It’s quite possible that in 1990 there wasn’t a bigger Santana fan on the planet than me! I wrote the band’s name on my pencil case, and on my army surplus canvas bag. You were supposed to write things like MC Hammer and New Kids On The Block on school bags back then. I had The Kinks and Santana and SRV (for Stevie Ray Vaughan).
I mean, lol right?
Anyway, I had got hooked on Santana when I saw the 20th Anniversary screening of Woodstock and when my dad bought home the Greatest Hits album with the dove on the cover – as our home’s very first ever CD. Well it was a twofer that day, Santana and The Animals (also had that name on my bag. So another lol).
It was pretty terrific being completely unfashionable (not that I’ve ever known any different) – and if you were lucky, and it happened a few times, the band you’d just got into that had a big back catalogue and a greatest hits album or three might drop a brand new record. It happened for me with The Rolling Stones (Steel Wheels) and Eric Clapton (Journeyman) and Bob Dylan (Under The Red Sky) and The Grateful Dead (Live Without A Net) and a few others…and they’re all crap albums I love. All of them. Because of the time and the place and the weight of it – the brand new album by the big name legacy band. The chance to have “new” music by an “old” band/brand. You knew the legacy, but they were making music in your time. It was a chance to feel a distinct ownership. So you went right in to bat for that crap album eh.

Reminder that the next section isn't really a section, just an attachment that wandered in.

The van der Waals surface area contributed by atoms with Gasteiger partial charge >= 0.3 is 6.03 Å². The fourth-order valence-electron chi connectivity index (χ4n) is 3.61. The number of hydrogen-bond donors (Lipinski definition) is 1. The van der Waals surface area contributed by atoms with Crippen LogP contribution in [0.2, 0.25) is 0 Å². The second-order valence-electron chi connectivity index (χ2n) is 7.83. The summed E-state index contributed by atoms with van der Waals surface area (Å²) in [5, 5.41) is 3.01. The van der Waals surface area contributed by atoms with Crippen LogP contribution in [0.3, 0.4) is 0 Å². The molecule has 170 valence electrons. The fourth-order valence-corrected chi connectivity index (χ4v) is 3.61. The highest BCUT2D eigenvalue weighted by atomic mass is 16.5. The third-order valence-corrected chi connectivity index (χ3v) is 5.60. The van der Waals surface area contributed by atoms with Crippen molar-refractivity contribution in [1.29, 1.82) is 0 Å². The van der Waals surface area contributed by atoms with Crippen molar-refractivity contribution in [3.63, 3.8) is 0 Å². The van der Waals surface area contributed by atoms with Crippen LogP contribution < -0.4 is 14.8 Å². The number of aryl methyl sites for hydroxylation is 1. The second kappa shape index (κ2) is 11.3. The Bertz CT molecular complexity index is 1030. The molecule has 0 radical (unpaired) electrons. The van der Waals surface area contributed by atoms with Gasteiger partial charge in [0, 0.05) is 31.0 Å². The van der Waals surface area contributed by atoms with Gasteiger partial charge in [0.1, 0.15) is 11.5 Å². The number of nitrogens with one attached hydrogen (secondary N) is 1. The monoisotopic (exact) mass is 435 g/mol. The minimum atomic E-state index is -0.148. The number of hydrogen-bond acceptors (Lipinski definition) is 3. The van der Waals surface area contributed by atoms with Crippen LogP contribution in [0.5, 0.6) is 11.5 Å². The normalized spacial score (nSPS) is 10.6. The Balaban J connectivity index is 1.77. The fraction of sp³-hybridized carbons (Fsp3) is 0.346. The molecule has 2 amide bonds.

In 1990 I was at the height of my Santana fandom, I just loved the band. Carlos could do no wrong. We would have a decade to wait and a certain Matchbox 20 collaboration to prove that wrong. And now it’s hard to listen to anything he did after 1977 – and I know that’s being pretty generous but I still think the first decade of Santana music is astounding. I don’t often want to listen to any of it actually but it’s great. I’m happy just knowing that.
But when Spirits Dancing came out I was amped. Hyped. Pumped. And in 1990 I was also at the height – or approaching it – of my Stephen King fandom. And guess what? Stephen King has a spoken-word cameo at the very start of this album. So I thought that was incredible. Even after actually hearing it.
I was also getting massively into Curtis Mayfield. Being an uncool kid didn’t at all mean I had bad taste – it just meant I had to wait for a few people my age to catch up. And so the idea of Santana covering Gypsy Woman was special too. Again, even after actually hearing it. Ditto: Who’s That Lady by the Isleys.
Spirits Dancing In The Flesh has horrid Living Colour-styled guitar vibes (Mother Earth) it has a Jimi Hendrix tribute (Third Stone From The Sun, and I probably don’t need to add, but will, that 1990 was a big year for me and Jimi too). And everything on this album – as was the way in the very blatant CD-era – is big. And loud. And so unbelievably proud. It’s all coloured in felt-tip pin. Scribbled. Hard.
And holy shit this is hard to listen to. But I love it. Because I did. And now I listen to it about once every eight years, max. And I know every word, and every turn. Some incredible percussion work – most obviously always a feature of this band. And though I long ago grew so sick of Carlos’ tone and his shtick and actually his sound, I did once love him so much. And the last vestiges of him sounding vital are gathered together here. And unfortunately, they’ve been smeared onto the wall with a concreting trowel.